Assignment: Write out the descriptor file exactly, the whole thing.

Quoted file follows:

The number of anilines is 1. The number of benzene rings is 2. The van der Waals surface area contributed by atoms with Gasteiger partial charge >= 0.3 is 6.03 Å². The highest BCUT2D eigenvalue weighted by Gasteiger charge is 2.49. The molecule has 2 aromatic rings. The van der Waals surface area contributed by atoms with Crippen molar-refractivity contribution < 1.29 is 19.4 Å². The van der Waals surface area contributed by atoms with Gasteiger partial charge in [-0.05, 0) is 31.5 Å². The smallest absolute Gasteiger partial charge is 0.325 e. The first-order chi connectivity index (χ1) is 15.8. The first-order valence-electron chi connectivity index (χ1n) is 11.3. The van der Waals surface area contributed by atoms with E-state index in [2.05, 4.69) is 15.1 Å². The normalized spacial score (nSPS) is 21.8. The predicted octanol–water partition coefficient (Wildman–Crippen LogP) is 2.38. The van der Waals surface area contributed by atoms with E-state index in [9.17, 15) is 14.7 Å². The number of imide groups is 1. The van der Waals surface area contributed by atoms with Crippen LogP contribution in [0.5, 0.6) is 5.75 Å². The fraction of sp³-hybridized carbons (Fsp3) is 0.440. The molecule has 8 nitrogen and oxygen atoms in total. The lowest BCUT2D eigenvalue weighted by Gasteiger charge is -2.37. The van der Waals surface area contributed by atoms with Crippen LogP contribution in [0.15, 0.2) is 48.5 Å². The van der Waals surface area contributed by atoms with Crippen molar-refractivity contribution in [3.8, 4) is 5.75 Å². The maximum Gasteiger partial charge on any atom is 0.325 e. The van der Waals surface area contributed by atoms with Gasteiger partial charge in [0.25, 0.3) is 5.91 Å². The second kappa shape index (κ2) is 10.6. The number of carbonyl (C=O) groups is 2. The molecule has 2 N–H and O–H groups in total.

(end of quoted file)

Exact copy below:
The number of anilines is 1. The number of benzene rings is 2. The van der Waals surface area contributed by atoms with Gasteiger partial charge >= 0.3 is 6.03 Å². The highest BCUT2D eigenvalue weighted by Gasteiger charge is 2.49. The molecule has 2 aromatic rings. The van der Waals surface area contributed by atoms with Crippen molar-refractivity contribution < 1.29 is 19.4 Å². The van der Waals surface area contributed by atoms with Gasteiger partial charge in [-0.05, 0) is 31.5 Å². The smallest absolute Gasteiger partial charge is 0.325 e. The first-order chi connectivity index (χ1) is 15.8. The first-order valence-electron chi connectivity index (χ1n) is 11.3. The van der Waals surface area contributed by atoms with E-state index in [2.05, 4.69) is 15.1 Å². The normalized spacial score (nSPS) is 21.8. The predicted octanol–water partition coefficient (Wildman–Crippen LogP) is 2.38. The van der Waals surface area contributed by atoms with E-state index in [9.17, 15) is 14.7 Å². The number of imide groups is 1. The van der Waals surface area contributed by atoms with Crippen LogP contribution in [0.5, 0.6) is 5.75 Å². The fraction of sp³-hybridized carbons (Fsp3) is 0.440. The molecule has 8 nitrogen and oxygen atoms in total. The lowest BCUT2D eigenvalue weighted by Gasteiger charge is -2.37. The van der Waals surface area contributed by atoms with Crippen LogP contribution in [0.15, 0.2) is 48.5 Å². The van der Waals surface area contributed by atoms with Crippen molar-refractivity contribution in [3.8, 4) is 5.75 Å². The maximum Gasteiger partial charge on any atom is 0.325 e. The van der Waals surface area contributed by atoms with Gasteiger partial charge in [0.25, 0.3) is 5.91 Å². The second kappa shape index (κ2) is 10.6. The number of carbonyl (C=O) groups is 2. The molecule has 2 N–H and O–H groups in total.